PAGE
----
- Central bank says ‘too early’ to see steady inflation decline
- ‘Volatile’ inflation expectations add to risks of price growth
Kazakhstan kept borrowing costs unchanged for the third time this year and indicated they are likely to stay there for the first half of 2023 as worries over inflation persist.
The National Bank held its key interest rate at 16.75% on Friday, leaving it within 25 basis points of the highest on record. The balance of factors indicates a need to keep the rate at this level in the first half to reduce inflation in the medium term, it said.
“Volatile inflation expectations indicate an increased pro-inflationary background in the country,” the bank said in a statement. “The risk of a possible acceleration of inflation as a result of rising prices for previously regulated goods and services remains and partially begins to be realized,” along with the impact of rising food prices due to crop losses from bad weather.
A “significant revision” of government budget spending and the temporary suspension of the budget rule also “creates uncertainty and shifts the balance of risks to the pro-inflationary side,” even as monthly price growth eased in March, according to the bank. “It is still too early to talk about a steady and stable trend of falling inflation.”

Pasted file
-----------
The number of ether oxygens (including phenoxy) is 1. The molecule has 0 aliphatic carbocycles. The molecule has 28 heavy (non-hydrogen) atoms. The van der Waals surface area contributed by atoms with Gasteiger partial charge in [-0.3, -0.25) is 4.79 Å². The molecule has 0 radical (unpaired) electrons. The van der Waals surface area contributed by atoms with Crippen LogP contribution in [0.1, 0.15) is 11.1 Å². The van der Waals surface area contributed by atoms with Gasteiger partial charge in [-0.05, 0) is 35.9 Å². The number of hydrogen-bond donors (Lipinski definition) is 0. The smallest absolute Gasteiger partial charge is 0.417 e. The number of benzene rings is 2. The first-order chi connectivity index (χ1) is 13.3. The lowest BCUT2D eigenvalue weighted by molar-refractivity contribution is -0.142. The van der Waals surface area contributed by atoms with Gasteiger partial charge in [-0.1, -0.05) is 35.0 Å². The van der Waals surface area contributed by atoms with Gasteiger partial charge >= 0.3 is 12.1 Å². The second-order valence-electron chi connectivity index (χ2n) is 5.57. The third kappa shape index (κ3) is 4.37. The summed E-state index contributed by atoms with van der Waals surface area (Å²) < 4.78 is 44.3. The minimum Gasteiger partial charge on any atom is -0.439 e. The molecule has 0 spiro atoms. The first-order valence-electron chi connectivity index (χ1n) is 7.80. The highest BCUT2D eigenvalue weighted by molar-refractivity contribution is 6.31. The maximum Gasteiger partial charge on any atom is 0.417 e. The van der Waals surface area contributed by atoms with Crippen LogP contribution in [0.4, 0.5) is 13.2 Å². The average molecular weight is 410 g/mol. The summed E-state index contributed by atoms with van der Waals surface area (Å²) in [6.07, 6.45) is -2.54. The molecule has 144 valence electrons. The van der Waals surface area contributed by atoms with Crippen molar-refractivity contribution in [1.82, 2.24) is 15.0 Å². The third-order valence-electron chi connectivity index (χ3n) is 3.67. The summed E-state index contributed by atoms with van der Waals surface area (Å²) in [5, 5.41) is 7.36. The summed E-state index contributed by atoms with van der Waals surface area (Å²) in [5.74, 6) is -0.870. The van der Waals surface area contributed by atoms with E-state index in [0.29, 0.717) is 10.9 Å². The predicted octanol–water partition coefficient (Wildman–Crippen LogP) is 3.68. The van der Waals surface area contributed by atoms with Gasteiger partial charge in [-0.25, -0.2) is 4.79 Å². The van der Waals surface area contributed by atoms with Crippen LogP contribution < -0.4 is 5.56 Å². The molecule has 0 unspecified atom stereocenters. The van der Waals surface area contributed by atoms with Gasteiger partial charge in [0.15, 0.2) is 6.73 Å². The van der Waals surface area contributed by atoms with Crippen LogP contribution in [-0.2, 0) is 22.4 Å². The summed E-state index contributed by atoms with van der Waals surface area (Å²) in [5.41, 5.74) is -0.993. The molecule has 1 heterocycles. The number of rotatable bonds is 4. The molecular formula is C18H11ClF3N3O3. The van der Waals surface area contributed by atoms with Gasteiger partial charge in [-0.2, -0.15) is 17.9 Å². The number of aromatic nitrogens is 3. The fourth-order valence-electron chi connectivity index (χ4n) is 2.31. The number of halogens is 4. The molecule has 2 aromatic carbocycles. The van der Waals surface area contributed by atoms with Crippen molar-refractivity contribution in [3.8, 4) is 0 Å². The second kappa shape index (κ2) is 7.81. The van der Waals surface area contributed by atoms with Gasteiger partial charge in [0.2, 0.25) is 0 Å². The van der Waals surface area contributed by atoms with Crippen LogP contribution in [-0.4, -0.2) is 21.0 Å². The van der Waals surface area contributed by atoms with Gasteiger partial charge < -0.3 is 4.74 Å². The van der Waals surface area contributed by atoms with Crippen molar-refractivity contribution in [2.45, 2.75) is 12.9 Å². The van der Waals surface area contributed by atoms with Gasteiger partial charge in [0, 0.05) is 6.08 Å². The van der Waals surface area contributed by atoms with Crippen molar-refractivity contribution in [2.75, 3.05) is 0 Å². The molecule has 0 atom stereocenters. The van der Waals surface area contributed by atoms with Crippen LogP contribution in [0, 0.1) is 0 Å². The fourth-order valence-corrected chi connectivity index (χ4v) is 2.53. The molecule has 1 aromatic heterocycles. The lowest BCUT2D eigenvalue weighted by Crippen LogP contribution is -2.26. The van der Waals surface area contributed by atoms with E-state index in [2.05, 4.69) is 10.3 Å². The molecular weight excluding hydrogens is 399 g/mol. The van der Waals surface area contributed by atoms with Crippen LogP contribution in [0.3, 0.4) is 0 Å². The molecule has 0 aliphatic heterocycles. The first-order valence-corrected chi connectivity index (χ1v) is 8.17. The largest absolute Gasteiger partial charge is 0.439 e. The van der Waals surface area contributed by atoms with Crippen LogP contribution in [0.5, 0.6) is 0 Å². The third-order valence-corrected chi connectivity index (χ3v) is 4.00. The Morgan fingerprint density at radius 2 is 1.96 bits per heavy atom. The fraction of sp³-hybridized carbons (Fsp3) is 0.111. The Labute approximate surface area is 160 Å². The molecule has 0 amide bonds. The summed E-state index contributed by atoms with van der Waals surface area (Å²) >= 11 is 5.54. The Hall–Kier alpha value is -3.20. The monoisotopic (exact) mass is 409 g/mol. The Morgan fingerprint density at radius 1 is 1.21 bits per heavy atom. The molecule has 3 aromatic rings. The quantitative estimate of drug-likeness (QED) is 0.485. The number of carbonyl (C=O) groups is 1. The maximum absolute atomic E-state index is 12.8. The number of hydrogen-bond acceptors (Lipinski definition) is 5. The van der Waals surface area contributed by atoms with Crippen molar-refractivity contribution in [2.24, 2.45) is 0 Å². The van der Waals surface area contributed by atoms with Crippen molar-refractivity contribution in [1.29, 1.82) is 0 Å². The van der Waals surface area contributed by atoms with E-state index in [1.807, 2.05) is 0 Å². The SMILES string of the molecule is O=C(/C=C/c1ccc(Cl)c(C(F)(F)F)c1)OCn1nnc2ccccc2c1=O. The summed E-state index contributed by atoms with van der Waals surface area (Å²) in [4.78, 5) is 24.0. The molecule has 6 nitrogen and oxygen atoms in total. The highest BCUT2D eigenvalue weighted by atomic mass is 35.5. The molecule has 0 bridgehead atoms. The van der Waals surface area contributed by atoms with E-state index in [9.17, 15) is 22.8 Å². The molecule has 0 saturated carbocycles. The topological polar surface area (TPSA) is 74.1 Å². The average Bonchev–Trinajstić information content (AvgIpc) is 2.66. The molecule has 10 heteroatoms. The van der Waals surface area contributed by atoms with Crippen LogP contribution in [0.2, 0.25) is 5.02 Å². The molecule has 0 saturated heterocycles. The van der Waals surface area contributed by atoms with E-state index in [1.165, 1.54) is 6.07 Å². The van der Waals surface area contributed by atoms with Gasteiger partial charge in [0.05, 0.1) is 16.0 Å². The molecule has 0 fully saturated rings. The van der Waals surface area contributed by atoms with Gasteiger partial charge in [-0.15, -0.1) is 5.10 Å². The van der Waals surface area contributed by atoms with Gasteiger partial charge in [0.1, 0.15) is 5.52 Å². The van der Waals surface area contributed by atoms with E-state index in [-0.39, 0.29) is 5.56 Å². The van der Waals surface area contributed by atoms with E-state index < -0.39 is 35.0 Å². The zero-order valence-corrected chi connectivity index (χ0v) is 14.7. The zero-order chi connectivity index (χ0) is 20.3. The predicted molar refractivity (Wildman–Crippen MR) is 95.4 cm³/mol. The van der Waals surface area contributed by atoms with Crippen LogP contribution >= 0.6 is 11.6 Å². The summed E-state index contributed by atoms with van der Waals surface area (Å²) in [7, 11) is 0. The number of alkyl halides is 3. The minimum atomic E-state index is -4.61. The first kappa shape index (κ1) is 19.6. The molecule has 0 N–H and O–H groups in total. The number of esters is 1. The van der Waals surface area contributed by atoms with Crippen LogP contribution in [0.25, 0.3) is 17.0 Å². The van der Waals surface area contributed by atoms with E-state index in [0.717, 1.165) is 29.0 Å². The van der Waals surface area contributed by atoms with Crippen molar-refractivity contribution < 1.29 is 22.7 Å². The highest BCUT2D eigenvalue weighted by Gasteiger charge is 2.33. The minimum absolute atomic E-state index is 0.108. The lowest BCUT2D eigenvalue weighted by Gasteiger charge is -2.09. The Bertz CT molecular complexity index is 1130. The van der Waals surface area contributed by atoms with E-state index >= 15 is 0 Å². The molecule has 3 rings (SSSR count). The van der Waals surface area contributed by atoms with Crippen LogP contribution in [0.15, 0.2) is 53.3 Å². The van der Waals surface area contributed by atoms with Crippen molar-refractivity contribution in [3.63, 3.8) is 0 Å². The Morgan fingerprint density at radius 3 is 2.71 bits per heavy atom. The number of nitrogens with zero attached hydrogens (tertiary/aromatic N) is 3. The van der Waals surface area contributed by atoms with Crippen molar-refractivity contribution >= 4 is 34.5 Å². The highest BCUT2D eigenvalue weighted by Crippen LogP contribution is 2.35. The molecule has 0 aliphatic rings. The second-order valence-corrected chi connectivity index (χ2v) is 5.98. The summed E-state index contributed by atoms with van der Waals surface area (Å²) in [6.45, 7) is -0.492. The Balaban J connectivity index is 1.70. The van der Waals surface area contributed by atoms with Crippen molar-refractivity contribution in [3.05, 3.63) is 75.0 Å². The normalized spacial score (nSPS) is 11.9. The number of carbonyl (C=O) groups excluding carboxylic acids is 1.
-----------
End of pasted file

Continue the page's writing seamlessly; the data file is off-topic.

Kazakh President Kassym-Jomart Tokayev reappointed most of his government after parliamentary elections in March delivered a commanding majority for the ruling party that’s loyal to him. He’s pressing officials to cut inflation by half and accelerate economic growth to 4% this year.
Annual inflation eased to 18.1% last month after surging food prices helped push it to 21.3% in February, the fastest in more than a quarter century.
Kazakh Prime Minister Alikhan Smailov said April 4 that the government expects a continued slowdown in inflation. That’s even as central Asia’s largest energy producer prepares to hike gasoline and diesel prices by an average of about 15% next week, after they were frozen in the wake of deadly riots in January last year that were sparked by increased fuel costs.
Tokayev appealed to Russian President Vladimir Putin to send troops to put down the protests that he called an attempted coup. He has since moved to dismantle the legacy of his long-serving predecessor Nursultan Nazarbayev, including by revising the constitution to limit the presidency to a single seven-year term.
Kazakhstan’s central bank said Monday that it expects foreign currency sales from the national oil fund at $550 million to $650 million this month, down from $721 million in March. The bank plans to buy $200 million to $250 million for the unified pension fund in April compared with $232 million it bought in March.
Foreign currency sales by state-run companies and Kazakhstan’s oil fund rose to $974 million in March from $885 million in February, while the central bank avoided interventions in the foreign-exchange market. The tenge has strengthened by less than 1% against the dollar since the last rate decision in February.
The central bank said its rates corridor, formed from the overnight deposit and lending rates, was kept at plus or minus one percentage point around the benchmark. The next rate decision is scheduled for May 26.